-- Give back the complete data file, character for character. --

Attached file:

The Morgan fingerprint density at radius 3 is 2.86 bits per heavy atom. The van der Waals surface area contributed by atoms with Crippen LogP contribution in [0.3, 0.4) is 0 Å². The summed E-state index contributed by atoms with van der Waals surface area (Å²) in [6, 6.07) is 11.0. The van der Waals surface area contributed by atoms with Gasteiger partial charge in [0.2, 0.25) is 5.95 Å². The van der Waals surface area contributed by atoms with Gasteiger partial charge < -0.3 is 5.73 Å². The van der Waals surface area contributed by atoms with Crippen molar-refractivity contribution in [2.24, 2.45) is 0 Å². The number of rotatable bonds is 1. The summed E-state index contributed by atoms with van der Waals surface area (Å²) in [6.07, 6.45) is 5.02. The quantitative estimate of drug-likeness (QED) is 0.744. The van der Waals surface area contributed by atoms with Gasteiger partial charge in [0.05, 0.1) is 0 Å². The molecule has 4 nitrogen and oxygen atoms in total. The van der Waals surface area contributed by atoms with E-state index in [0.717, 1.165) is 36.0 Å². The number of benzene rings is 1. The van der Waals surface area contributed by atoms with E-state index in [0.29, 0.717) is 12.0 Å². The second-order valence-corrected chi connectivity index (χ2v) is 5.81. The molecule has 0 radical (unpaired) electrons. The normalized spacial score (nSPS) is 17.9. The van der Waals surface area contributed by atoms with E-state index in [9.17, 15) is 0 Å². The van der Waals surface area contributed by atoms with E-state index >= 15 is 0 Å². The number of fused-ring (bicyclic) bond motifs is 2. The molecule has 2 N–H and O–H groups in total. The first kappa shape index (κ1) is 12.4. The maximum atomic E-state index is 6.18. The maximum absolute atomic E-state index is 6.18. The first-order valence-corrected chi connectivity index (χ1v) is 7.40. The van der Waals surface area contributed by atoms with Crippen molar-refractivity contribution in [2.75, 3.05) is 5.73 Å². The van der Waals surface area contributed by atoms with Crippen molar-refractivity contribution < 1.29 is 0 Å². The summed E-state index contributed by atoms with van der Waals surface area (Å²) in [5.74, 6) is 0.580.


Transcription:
The Morgan fingerprint density at radius 3 is 2.86 bits per heavy atom. The van der Waals surface area contributed by atoms with Crippen LogP contribution in [0.3, 0.4) is 0 Å². The summed E-state index contributed by atoms with van der Waals surface area (Å²) in [6, 6.07) is 11.0. The van der Waals surface area contributed by atoms with Gasteiger partial charge in [0.2, 0.25) is 5.95 Å². The van der Waals surface area contributed by atoms with Gasteiger partial charge < -0.3 is 5.73 Å². The van der Waals surface area contributed by atoms with Crippen molar-refractivity contribution in [2.24, 2.45) is 0 Å². The number of rotatable bonds is 1. The summed E-state index contributed by atoms with van der Waals surface area (Å²) in [6.07, 6.45) is 5.02. The quantitative estimate of drug-likeness (QED) is 0.744. The van der Waals surface area contributed by atoms with Gasteiger partial charge in [0.05, 0.1) is 0 Å². The molecule has 4 nitrogen and oxygen atoms in total. The van der Waals surface area contributed by atoms with E-state index in [0.717, 1.165) is 36.0 Å². The number of benzene rings is 1. The van der Waals surface area contributed by atoms with E-state index in [0.29, 0.717) is 12.0 Å². The second-order valence-corrected chi connectivity index (χ2v) is 5.81. The molecule has 0 radical (unpaired) electrons. The normalized spacial score (nSPS) is 17.9. The van der Waals surface area contributed by atoms with E-state index in [9.17, 15) is 0 Å². The van der Waals surface area contributed by atoms with E-state index >= 15 is 0 Å². The number of fused-ring (bicyclic) bond motifs is 2. The molecule has 2 N–H and O–H groups in total. The first kappa shape index (κ1) is 12.4. The maximum atomic E-state index is 6.18. The maximum absolute atomic E-state index is 6.18. The first-order valence-corrected chi connectivity index (χ1v) is 7.40. The van der Waals surface area contributed by atoms with Crippen molar-refractivity contribution in [2.75, 3.05) is 5.73 Å². The van der Waals surface area contributed by atoms with Crippen molar-refractivity contribution < 1.29 is 0 Å². The summed E-state index contributed by atoms with van der Waals surface area (Å²) in [5.74, 6) is 0.580.